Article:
Haven't received an e-mail in 10 minutes, so you send yourself a message just to make sure the network isn't down or something?
It may be time to admit you have a problem, says Marsha Egan, a life coach who appears to have touched a collective nerve with seminars that help folks reduce their dependence on e-mail in 12 steps. (The number is no coincidence.)
The anecdote is a true one, culled from a client. She's got lots of them, like the golfer who checked his BlackBerry after every shot and the client whose inbox was packed with 3,600 messages.
Just so no one mistakes her for a psychiatrist, Egan says folks like them have an "e-diction." The affliction sounds gimmicky but can result in serious productivity losses and lots of stress besides.
In an interview with IT Business Edge, Egan says it takes folks an average of four minutes to recover from an interruption -- which translates to two hours of lost time a day for people who receive 30 e-mails. Another problem: those who get so caught up in reading -- and worse -- responding to mundane messages that they neglect the important stuff.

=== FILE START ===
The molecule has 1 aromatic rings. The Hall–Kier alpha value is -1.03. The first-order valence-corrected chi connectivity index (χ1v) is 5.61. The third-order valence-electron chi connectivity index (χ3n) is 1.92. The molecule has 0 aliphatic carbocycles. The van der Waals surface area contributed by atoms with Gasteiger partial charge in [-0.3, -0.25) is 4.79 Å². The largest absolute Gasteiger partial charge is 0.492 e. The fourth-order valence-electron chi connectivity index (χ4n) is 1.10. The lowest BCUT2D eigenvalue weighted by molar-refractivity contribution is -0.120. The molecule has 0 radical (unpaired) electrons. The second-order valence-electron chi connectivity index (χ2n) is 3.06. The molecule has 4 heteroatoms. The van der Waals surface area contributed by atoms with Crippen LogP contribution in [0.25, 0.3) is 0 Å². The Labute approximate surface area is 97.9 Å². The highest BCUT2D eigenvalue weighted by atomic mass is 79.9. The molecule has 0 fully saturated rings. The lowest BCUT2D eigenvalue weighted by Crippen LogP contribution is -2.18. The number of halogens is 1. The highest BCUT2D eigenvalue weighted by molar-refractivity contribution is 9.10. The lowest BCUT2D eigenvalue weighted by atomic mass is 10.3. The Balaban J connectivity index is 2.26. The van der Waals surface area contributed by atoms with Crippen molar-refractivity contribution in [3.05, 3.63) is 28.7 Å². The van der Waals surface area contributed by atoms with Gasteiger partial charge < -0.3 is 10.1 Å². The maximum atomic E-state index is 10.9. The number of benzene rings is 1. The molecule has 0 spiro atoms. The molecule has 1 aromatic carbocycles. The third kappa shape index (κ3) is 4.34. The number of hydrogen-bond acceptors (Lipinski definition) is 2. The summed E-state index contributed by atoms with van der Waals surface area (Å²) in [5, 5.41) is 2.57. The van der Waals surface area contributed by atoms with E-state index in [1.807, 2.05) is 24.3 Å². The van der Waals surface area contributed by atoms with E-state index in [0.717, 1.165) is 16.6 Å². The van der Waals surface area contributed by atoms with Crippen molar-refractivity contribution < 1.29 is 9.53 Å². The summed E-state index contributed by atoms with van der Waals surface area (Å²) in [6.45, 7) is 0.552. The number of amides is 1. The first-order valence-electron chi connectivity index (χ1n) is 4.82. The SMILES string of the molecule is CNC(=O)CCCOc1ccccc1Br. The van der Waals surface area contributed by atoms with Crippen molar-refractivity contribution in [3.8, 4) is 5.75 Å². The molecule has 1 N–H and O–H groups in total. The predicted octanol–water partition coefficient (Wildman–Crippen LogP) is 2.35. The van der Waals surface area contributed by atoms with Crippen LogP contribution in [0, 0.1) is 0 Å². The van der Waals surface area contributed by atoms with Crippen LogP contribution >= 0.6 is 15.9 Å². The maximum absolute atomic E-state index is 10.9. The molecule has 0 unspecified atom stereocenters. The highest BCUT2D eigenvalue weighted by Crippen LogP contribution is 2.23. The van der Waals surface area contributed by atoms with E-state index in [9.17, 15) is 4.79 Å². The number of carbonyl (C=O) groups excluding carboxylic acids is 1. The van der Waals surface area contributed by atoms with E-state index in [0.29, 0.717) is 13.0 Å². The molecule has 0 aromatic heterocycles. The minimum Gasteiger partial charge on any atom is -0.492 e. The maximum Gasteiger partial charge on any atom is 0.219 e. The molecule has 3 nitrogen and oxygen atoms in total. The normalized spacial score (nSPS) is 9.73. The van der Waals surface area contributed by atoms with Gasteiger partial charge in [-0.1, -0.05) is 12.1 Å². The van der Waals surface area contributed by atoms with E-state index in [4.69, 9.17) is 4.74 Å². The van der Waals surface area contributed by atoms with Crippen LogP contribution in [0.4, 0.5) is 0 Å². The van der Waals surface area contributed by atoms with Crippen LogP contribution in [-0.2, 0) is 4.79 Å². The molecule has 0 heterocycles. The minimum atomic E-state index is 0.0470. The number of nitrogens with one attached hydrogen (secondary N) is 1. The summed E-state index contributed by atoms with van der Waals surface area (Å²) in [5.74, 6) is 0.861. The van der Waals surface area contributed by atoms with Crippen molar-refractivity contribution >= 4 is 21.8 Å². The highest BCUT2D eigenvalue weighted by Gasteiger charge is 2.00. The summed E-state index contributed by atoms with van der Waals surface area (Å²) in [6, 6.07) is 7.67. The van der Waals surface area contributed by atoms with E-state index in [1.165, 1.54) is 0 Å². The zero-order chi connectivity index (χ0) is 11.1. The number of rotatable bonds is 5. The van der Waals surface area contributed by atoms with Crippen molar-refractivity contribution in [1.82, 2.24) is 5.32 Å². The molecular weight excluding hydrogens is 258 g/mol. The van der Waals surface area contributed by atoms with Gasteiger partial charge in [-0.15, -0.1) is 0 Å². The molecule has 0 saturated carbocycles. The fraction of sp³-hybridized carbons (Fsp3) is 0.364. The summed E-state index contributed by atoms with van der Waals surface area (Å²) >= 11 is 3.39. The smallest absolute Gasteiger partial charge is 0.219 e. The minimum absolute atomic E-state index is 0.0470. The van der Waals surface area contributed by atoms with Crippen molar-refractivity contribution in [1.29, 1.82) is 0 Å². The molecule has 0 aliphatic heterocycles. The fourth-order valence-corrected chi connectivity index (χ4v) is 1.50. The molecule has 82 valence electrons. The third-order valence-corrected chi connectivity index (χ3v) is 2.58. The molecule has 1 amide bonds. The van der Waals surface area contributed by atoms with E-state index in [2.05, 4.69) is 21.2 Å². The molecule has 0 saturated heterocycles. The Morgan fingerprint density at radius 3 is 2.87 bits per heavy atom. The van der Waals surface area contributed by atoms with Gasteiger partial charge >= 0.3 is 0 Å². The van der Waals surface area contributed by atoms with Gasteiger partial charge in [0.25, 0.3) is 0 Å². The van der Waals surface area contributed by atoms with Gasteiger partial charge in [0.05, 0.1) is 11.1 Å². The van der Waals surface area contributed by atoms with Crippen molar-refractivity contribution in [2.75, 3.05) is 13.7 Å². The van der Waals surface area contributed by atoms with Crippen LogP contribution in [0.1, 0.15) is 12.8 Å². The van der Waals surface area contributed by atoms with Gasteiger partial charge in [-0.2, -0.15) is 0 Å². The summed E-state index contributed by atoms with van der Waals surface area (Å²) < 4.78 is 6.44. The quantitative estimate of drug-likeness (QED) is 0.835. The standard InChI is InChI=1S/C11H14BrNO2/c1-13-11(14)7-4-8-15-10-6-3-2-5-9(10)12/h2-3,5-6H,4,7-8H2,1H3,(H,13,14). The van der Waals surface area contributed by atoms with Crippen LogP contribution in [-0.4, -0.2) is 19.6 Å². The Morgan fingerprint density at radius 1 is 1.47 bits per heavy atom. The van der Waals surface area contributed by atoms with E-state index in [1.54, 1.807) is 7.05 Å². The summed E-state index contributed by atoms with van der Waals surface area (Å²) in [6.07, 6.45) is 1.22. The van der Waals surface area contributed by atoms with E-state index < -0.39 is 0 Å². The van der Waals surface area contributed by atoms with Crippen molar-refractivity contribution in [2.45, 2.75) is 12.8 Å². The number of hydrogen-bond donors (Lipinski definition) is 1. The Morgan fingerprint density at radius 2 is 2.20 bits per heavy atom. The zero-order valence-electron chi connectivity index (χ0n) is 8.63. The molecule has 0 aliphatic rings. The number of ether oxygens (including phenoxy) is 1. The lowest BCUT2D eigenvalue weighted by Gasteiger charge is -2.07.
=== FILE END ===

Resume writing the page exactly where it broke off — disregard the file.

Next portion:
Egan isn't the only one who thinks this is a problem. A recent Web Worker Daily blog post lists some tips from psychiatrist Edward Hallowell, author of "CrazyBusy: Overstretched, Overbooked, and About to Snap."
When it comes to the BlackBerry, known affectionately -- or not -- to its users as the CrackBerry, a couple of Canadian fellas seem to think it's better to just go with the information overload flow.
Calling themselves the Crack Team, they figured they weren't the only ones "hanging out in back lanes looking for better signal strength and hanging around malls looking for new accessories and devices." So they created the Crackberry.com Web site, which is packed with BlackBerry tips, rumors and games, among other content.